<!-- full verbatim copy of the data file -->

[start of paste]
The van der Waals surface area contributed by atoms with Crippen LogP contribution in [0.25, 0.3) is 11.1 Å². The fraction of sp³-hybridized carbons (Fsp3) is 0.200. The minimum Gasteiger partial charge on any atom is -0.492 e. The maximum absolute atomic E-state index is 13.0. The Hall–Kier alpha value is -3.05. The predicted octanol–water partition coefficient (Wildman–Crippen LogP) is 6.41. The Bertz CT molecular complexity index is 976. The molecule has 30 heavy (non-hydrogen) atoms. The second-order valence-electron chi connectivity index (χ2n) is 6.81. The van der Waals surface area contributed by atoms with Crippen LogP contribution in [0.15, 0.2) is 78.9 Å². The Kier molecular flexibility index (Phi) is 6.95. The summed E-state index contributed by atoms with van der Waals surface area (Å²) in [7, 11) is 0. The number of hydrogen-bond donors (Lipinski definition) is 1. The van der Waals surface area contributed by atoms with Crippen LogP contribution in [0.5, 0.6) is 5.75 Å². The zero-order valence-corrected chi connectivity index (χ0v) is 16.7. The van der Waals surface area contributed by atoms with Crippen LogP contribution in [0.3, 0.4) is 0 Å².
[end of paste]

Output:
The van der Waals surface area contributed by atoms with Crippen LogP contribution in [0.25, 0.3) is 11.1 Å². The fraction of sp³-hybridized carbons (Fsp3) is 0.200. The minimum Gasteiger partial charge on any atom is -0.492 e. The maximum absolute atomic E-state index is 13.0. The Hall–Kier alpha value is -3.05. The predicted octanol–water partition coefficient (Wildman–Crippen LogP) is 6.41. The Bertz CT molecular complexity index is 976. The molecule has 30 heavy (non-hydrogen) atoms. The second-order valence-electron chi connectivity index (χ2n) is 6.81. The van der Waals surface area contributed by atoms with Crippen LogP contribution in [0.15, 0.2) is 78.9 Å². The Kier molecular flexibility index (Phi) is 6.95. The summed E-state index contributed by atoms with van der Waals surface area (Å²) in [7, 11) is 0. The number of hydrogen-bond donors (Lipinski definition) is 1. The van der Waals surface area contributed by atoms with Crippen LogP contribution in [0.5, 0.6) is 5.75 Å². The zero-order valence-corrected chi connectivity index (χ0v) is 16.7. The van der Waals surface area contributed by atoms with Crippen LogP contribution in [0.3, 0.4) is 0 Å².